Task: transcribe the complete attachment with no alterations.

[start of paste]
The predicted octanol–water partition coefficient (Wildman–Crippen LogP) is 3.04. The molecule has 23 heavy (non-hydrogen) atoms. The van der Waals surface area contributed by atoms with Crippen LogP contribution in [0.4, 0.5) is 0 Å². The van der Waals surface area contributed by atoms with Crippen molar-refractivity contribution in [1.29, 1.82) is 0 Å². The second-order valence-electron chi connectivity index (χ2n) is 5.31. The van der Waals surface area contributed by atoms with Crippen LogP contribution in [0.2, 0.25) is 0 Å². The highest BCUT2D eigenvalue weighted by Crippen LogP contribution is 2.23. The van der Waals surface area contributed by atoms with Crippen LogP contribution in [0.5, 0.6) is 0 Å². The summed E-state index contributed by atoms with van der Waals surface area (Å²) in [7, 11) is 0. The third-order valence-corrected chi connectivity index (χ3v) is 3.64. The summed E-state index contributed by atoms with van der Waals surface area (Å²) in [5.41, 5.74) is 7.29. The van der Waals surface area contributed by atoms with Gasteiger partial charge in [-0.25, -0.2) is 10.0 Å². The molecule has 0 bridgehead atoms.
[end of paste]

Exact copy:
The predicted octanol–water partition coefficient (Wildman–Crippen LogP) is 3.04. The molecule has 23 heavy (non-hydrogen) atoms. The van der Waals surface area contributed by atoms with Crippen LogP contribution in [0.4, 0.5) is 0 Å². The van der Waals surface area contributed by atoms with Crippen molar-refractivity contribution in [1.29, 1.82) is 0 Å². The second-order valence-electron chi connectivity index (χ2n) is 5.31. The van der Waals surface area contributed by atoms with Crippen LogP contribution in [0.2, 0.25) is 0 Å². The highest BCUT2D eigenvalue weighted by Crippen LogP contribution is 2.23. The van der Waals surface area contributed by atoms with Crippen LogP contribution in [0.5, 0.6) is 0 Å². The summed E-state index contributed by atoms with van der Waals surface area (Å²) in [7, 11) is 0. The third-order valence-corrected chi connectivity index (χ3v) is 3.64. The summed E-state index contributed by atoms with van der Waals surface area (Å²) in [5.41, 5.74) is 7.29. The van der Waals surface area contributed by atoms with Gasteiger partial charge in [-0.25, -0.2) is 10.0 Å². The molecule has 0 bridgehead atoms.